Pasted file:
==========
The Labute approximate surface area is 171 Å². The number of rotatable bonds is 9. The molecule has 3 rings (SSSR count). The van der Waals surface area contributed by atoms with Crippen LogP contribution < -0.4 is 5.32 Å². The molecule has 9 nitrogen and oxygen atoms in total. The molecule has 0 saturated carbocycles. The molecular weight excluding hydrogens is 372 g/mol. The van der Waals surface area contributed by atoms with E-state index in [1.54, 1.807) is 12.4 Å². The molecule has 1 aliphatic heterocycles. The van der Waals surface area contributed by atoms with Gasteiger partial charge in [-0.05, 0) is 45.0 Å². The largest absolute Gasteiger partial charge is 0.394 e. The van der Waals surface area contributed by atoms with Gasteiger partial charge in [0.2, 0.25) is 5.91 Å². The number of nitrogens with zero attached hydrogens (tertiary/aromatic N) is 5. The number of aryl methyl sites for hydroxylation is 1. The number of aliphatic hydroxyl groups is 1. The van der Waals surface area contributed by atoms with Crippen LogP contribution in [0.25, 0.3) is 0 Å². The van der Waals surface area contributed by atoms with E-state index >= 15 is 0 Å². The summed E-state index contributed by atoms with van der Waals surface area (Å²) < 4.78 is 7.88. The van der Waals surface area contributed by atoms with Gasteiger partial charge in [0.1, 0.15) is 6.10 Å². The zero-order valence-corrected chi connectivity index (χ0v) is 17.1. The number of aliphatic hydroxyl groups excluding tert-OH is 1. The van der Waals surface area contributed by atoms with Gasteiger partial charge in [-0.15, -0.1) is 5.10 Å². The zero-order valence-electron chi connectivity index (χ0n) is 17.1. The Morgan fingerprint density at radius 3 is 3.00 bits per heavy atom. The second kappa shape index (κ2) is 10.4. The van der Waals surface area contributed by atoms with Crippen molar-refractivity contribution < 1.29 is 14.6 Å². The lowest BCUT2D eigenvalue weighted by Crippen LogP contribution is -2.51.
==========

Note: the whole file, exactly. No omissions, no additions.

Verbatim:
The Labute approximate surface area is 171 Å². The number of rotatable bonds is 9. The molecule has 3 rings (SSSR count). The van der Waals surface area contributed by atoms with Crippen LogP contribution < -0.4 is 5.32 Å². The molecule has 9 nitrogen and oxygen atoms in total. The molecule has 0 saturated carbocycles. The molecular weight excluding hydrogens is 372 g/mol. The van der Waals surface area contributed by atoms with E-state index in [1.54, 1.807) is 12.4 Å². The molecule has 1 aliphatic heterocycles. The van der Waals surface area contributed by atoms with Gasteiger partial charge in [-0.05, 0) is 45.0 Å². The largest absolute Gasteiger partial charge is 0.394 e. The van der Waals surface area contributed by atoms with Gasteiger partial charge in [0.2, 0.25) is 5.91 Å². The number of nitrogens with zero attached hydrogens (tertiary/aromatic N) is 5. The number of aryl methyl sites for hydroxylation is 1. The number of aliphatic hydroxyl groups is 1. The van der Waals surface area contributed by atoms with Crippen LogP contribution in [0.25, 0.3) is 0 Å². The van der Waals surface area contributed by atoms with E-state index >= 15 is 0 Å². The summed E-state index contributed by atoms with van der Waals surface area (Å²) < 4.78 is 7.88. The van der Waals surface area contributed by atoms with Gasteiger partial charge in [0.1, 0.15) is 6.10 Å². The zero-order valence-corrected chi connectivity index (χ0v) is 17.1. The number of aliphatic hydroxyl groups excluding tert-OH is 1. The van der Waals surface area contributed by atoms with Gasteiger partial charge in [-0.15, -0.1) is 5.10 Å². The zero-order valence-electron chi connectivity index (χ0n) is 17.1. The Morgan fingerprint density at radius 3 is 3.00 bits per heavy atom. The second kappa shape index (κ2) is 10.4. The van der Waals surface area contributed by atoms with Crippen molar-refractivity contribution < 1.29 is 14.6 Å². The lowest BCUT2D eigenvalue weighted by Crippen LogP contribution is -2.51.